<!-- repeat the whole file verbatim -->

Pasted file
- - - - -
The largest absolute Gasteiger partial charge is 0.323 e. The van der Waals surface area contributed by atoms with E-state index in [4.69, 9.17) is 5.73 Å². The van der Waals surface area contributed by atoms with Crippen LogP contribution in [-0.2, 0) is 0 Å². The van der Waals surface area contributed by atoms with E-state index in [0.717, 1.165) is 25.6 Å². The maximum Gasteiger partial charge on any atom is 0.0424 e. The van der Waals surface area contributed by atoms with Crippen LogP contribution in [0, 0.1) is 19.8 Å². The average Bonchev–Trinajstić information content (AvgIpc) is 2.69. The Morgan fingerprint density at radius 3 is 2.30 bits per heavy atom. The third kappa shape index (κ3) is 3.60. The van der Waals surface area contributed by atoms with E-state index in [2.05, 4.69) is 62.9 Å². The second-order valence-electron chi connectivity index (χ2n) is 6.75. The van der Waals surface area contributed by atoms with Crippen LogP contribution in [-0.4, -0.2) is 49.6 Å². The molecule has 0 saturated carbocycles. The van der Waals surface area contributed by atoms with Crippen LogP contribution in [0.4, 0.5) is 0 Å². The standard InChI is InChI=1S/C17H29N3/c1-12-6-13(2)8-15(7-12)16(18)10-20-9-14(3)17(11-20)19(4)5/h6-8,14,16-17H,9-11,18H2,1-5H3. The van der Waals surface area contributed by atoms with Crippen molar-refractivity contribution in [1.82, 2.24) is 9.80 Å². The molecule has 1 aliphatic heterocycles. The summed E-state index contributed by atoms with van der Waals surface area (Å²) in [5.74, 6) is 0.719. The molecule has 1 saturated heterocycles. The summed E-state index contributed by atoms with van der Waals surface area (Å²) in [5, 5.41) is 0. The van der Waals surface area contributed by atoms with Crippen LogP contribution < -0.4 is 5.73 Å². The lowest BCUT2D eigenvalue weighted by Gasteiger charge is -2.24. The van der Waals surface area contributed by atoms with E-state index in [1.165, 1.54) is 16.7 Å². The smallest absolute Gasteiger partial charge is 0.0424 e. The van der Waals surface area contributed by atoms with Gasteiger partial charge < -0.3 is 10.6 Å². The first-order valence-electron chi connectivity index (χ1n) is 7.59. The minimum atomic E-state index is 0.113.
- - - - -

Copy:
The largest absolute Gasteiger partial charge is 0.323 e. The van der Waals surface area contributed by atoms with E-state index in [4.69, 9.17) is 5.73 Å². The van der Waals surface area contributed by atoms with Crippen LogP contribution in [-0.2, 0) is 0 Å². The van der Waals surface area contributed by atoms with E-state index in [0.717, 1.165) is 25.6 Å². The maximum Gasteiger partial charge on any atom is 0.0424 e. The van der Waals surface area contributed by atoms with Crippen LogP contribution in [0, 0.1) is 19.8 Å². The average Bonchev–Trinajstić information content (AvgIpc) is 2.69. The Morgan fingerprint density at radius 3 is 2.30 bits per heavy atom. The third kappa shape index (κ3) is 3.60. The van der Waals surface area contributed by atoms with E-state index in [2.05, 4.69) is 62.9 Å². The second-order valence-electron chi connectivity index (χ2n) is 6.75. The van der Waals surface area contributed by atoms with Crippen LogP contribution in [-0.4, -0.2) is 49.6 Å². The molecule has 0 saturated carbocycles. The van der Waals surface area contributed by atoms with Crippen LogP contribution in [0.4, 0.5) is 0 Å². The standard InChI is InChI=1S/C17H29N3/c1-12-6-13(2)8-15(7-12)16(18)10-20-9-14(3)17(11-20)19(4)5/h6-8,14,16-17H,9-11,18H2,1-5H3. The van der Waals surface area contributed by atoms with Crippen molar-refractivity contribution in [1.82, 2.24) is 9.80 Å². The molecule has 1 aliphatic heterocycles. The summed E-state index contributed by atoms with van der Waals surface area (Å²) in [5.74, 6) is 0.719. The molecule has 1 saturated heterocycles. The summed E-state index contributed by atoms with van der Waals surface area (Å²) in [5, 5.41) is 0. The van der Waals surface area contributed by atoms with Crippen LogP contribution < -0.4 is 5.73 Å². The lowest BCUT2D eigenvalue weighted by Gasteiger charge is -2.24. The van der Waals surface area contributed by atoms with E-state index in [1.165, 1.54) is 16.7 Å². The smallest absolute Gasteiger partial charge is 0.0424 e. The van der Waals surface area contributed by atoms with Gasteiger partial charge < -0.3 is 10.6 Å². The first-order valence-electron chi connectivity index (χ1n) is 7.59. The minimum atomic E-state index is 0.113.